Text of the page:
Making a living writing about stocks is a fantastic privilege. However, for me, the downside is that I’m a notoriously slow typist. What takes someone who is faster two hours to complete takes me almost twice the time. To improve my productivity and life balance, I’ve been investigating solutions. The best one I’ve come up with — although I’ve yet to test it out — is Dragon Dictate, a voice recognition software program from Nuance Communications (NASDAQ:NUAN). While the program seems a winner, I can’t say the same about its stock. Here’s why.
The private equity firm first bought into Nuance back in March 2004, when it acquired Xerox’s (NYSE:XRX) entire stake of 15.6 million shares for $80 million. Known as Scan Soft at the time, the company changed its name to Nuance a year later as part of its focus on speech recognition software. Nuance’s most recent DEF 14A indicates Warburg Pincus owns 73 million shares, or 23.6%, of the company. It is by far the largest shareholder and has the most to gain from a higher stock.
My guess is that Warburg Pincus has paid an average price per share of about $9 since 2004. Based on the Sept. 16 closing price of $19.60, its return on investment on an annual basis is 10.5%. That’s not bad for retail investors, but it’s certainly not the expected return for private equity. Whatever influence Warburg Pincus’s two board seats can bring to bear on management to increase the value of its investment will, I’m sure, factor significantly in Nuance’s strategy. This suggests Nuance might choose to pursue short-term gains at the expense of its long-term future.
Probably the least tasteful aspect of Nuance is its ongoing court battle with Vlingo, which, like Nuance, also is based in the Boston area. Vlingo provides voice-recognition technology for mobile devices like Research In Motion’s (NASDAQ:RIMM) BlackBerry and Apple’s (NASDAQ:AAPL) iPhone.
A recent article in the Boston Business Journal said Vlingo, after winning its most recent patent infringement case brought by Nuance, is itself suing Nuance for attempting to bribe three of its top executives in 2009, when the two companies were in merger discussions. Vlingo claims Nuance CEO Paul Ricci allegedly offered the trio a total of $15 million on top of what they would have received if Nuance acquired Vlingo.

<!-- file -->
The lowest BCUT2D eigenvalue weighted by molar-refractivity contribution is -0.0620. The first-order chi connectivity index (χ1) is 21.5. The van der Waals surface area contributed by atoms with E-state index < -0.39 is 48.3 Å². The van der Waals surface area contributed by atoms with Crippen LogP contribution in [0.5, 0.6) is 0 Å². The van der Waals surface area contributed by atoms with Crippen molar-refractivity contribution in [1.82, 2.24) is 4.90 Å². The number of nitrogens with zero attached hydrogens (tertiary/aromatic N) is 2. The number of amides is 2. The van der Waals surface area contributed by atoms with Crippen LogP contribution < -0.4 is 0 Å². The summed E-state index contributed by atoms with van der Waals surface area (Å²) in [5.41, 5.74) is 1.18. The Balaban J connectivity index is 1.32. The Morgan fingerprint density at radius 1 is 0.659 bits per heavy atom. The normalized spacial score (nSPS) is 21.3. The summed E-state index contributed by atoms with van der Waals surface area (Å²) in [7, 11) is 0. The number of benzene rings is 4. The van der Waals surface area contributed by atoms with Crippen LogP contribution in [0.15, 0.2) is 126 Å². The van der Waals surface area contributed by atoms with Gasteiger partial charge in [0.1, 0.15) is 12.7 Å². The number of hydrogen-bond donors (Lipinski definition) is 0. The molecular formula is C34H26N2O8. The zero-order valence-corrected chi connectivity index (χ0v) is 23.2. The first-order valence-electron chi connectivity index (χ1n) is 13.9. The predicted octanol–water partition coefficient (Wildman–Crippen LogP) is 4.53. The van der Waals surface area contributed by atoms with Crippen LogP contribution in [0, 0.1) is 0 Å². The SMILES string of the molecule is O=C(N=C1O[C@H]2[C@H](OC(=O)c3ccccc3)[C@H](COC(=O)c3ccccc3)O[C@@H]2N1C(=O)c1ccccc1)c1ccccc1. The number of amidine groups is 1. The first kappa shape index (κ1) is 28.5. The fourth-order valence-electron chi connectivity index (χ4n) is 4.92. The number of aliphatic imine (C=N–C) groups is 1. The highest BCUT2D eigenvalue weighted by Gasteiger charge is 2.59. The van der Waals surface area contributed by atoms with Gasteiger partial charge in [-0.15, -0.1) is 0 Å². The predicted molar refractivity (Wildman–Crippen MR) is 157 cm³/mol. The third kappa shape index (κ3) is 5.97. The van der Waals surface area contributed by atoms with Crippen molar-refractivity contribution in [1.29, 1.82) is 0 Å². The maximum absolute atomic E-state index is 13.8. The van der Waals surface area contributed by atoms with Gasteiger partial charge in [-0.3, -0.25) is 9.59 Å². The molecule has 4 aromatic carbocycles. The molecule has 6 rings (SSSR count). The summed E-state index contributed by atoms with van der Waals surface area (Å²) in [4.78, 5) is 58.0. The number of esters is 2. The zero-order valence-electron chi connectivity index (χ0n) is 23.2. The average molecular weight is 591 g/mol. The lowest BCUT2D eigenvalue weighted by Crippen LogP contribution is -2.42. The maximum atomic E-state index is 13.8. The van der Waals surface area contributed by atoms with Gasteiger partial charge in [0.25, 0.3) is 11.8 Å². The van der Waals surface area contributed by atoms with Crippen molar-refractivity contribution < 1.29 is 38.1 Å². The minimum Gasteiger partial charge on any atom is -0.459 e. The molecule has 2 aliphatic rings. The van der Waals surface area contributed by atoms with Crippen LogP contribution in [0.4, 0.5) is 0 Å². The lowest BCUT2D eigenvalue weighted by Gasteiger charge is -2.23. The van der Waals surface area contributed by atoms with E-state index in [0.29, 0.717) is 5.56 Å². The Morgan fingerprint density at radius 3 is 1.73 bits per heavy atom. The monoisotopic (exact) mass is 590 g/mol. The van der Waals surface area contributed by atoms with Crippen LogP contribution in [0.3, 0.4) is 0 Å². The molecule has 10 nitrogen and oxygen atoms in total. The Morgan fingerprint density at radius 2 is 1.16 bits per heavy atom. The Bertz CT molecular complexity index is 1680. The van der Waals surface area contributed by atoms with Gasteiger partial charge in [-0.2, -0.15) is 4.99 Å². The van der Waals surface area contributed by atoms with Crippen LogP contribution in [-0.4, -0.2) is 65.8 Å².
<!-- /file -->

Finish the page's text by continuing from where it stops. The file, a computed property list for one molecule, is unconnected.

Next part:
While I’m certain Nuance will fight these latest accusations, it’s clear both sides don’t like each other. To date, Vlingo has spent $20 million to defend itself against Nuance’s patent infringement claims. If any of Vlingo’s complaint is remotely accurate, Nuance’s business practices seem highly combative at best, improper and unethical at worst. For this reason alone, I’d likely pass on its stock.
Analysts estimate Nuance’s September 2011 non-GAAP earnings will be $425 million, or $1.35 a share. At its current price of $19.60, that’s a P/E of 14.5. Earnings in the next five years should grow 13% annually. From this perspective, its share price in five years should be over $30. However, that’s only if everything goes off without a hitch.
Besides, with notable differences between its GAAP and non-GAAP statements, there are better ways to evaluate Nuance, including free cash flow and return on invested capital. For the first nine months of its fiscal year, its free cash flow increased 39%, to $235 million, which is approximately 25% of its $952 million in revenue. That’s an excellent return on free cash. Unfortunately, free cash flow returns are deceptive in this instance because Nuance also makes capital improvements through acquisitions, which aren’t subtracted from cash flow. If you add in acquisitions, its free cash flow is actually -$876 million, paid for through the issue of stock and the addition of $900 million in long-term debt in 2006 and 2007. It’s not something that will kill the business, but it indicates that it’s not growing earnings organically.
As for return on invested capital, once more it’s a case of GAAP versus non-GAAP. Its GAAP ROIC is 1.43%. That’s not a business I want to own. However, its non-GAAP ROIC in fiscal 2010 is 11.2%, which is good. In this case, it all comes down to your comfort level with non-GAAP financial statements. I personally don’t have a problem with them, but many do. If I didn’t know of the legal troubles following the company, I’d be fine with Nuance.
I want to own companies that I’m proud of and, quite simply, Nuance has too much baggage for my taste.
As of this writing, Will Ashworth did not own a position in any of the stocks named here.